reply to this | link to this | view in chronology ]

    • identicon
      Anonymous Coward, 6 Oct 2018 @ 3:54pm

      Re: GDPR is a dictators dream come to life

      A U.S. only company/organization should create a website solely intended to track pages that have been removed under the right to be forgotten laws in Europe. The foreign government can't go after Google if a U.S. only company lists these pages and their attempts to go after the company in the U.S. would violate our free speech laws and won't have any jurisdiction in the U.S. Good luck enforcing your dumb laws against one of the most power superpowers in the world.

      reply to this | link to this | view in chronology ]

      • identicon
        Anonymous Coward, 6 Oct 2018 @ 3:58pm

        Re: Re: GDPR is a dictators dream come to life

        Not only that but then the EU would see the streisand effect in action. Attempts to silence speech would only create websites completely out of their jurisdiction solely dedicated towards promulgating that speech and this would give people interested in searching for speech that wants to be forgotten a central location to find such speech.

        reply to this | link to this | view in chronology ]

  • identicon
    Name, 5 Oct 2018 @ 1:22pm

    GDPR

    Uh huh. Alex Jones was right! It's the New World Order! That's why they banned him from the interweb!

    reply to this | link to this | view in chronology ]

  • identicon
    Anonymous Coward, 5 Oct 2018 @ 4:20pm

    Why else you think the EU is forming a "grand army of the republic" if not to basically start another world war and try to enforce its will on the rest of the planet?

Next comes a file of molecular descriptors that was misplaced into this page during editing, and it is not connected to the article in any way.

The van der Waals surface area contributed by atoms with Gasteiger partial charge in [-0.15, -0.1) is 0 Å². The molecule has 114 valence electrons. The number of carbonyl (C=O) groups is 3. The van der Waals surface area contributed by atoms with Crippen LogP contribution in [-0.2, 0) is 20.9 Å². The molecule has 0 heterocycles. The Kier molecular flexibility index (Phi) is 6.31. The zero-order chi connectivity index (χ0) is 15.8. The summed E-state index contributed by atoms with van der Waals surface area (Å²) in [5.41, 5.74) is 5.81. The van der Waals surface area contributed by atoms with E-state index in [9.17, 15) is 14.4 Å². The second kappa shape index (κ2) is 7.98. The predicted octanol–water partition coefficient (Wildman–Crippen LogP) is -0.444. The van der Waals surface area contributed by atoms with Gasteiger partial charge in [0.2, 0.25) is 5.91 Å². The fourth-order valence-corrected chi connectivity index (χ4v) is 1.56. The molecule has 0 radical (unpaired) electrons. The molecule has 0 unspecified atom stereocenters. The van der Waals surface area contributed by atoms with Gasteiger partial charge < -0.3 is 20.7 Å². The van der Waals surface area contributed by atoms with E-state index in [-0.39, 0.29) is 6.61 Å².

reply to this | link to this | view in chronology ]

    • identicon
      Anonymous Coward, 6 Oct 2018 @ 8:01am

      Re:

      I thought the GOP was trying to start a war, are they trying to blame it on Europe? LOL, that sounds par for the course.

      reply to this | link to this | view in chronology ]

  • This comment has been flagged by the community. Click here to show it
    identicon
    Milly Yun, 5 Oct 2018 @ 6:23pm

    A total of ONE incident so far, though acting like is a million.

    You haven't exampled the systemic abuse that you predict, only this ONE by person already suspect. You might as well headline "Murderer does 30 in a 25 zone!", cause it's to be expected.

    So, yet again, ONE data point and Little Chicken Masnick is shrieking, "the sky is falling!"

    Oh, and your vaunted editorial judgment flopped as usual on whether of interest.

    You got one mentioning corrupt rich people, two supporting Alex Jones, and another saying the EU is trying to start a war, so in I think a first, I agree with ALL comments so far! Could be whatcha call a harbinger, Masnick.

    reply to this | link to this | view in chronology ]

    • icon
      Bergman (profile), 6 Oct 2018 @ 8:41pm

      Re: A total of ONE incident so far, though acting like is a million.

      By that same logic, the US should not have retaliated for 9/11, since it was just one data point.

      Every avalanche starts with a single pebble sliding.

      reply to this | link to this | view in chronology ]

  • identicon
    Ian Waring, 6 Oct 2018 @ 4:06am

    Maybe I'm confused...

    ... but I thought that court filings were part of the public record, and therefore not subject to either GDPR nor "right to be forgotten" requests anywhere within the EU.

    reply to this | link to this | view in chronology ]

    • icon
      That One Guy (profile), 6 Oct 2018 @ 11:30pm

      Re: Maybe I'm confused...

      You'd think so, especially considering they are current court records regarding on ongoing case rather than one from years past, but apparently the one in court would rather they not be.

      Can't imagine why...

      reply to this | link to this | view in chronology ]

  • icon
    btr1701 (profile), 9 Oct 2018 @ 11:45am

    Puzzling...

    Why do these American companies with no physical presence in Europe think they have to pay attention to any of this shit in the first place?

    I don't lose my 1st Amendment right to free speech because the frakking EU says so.

    reply to this | link to this | view in chronology ]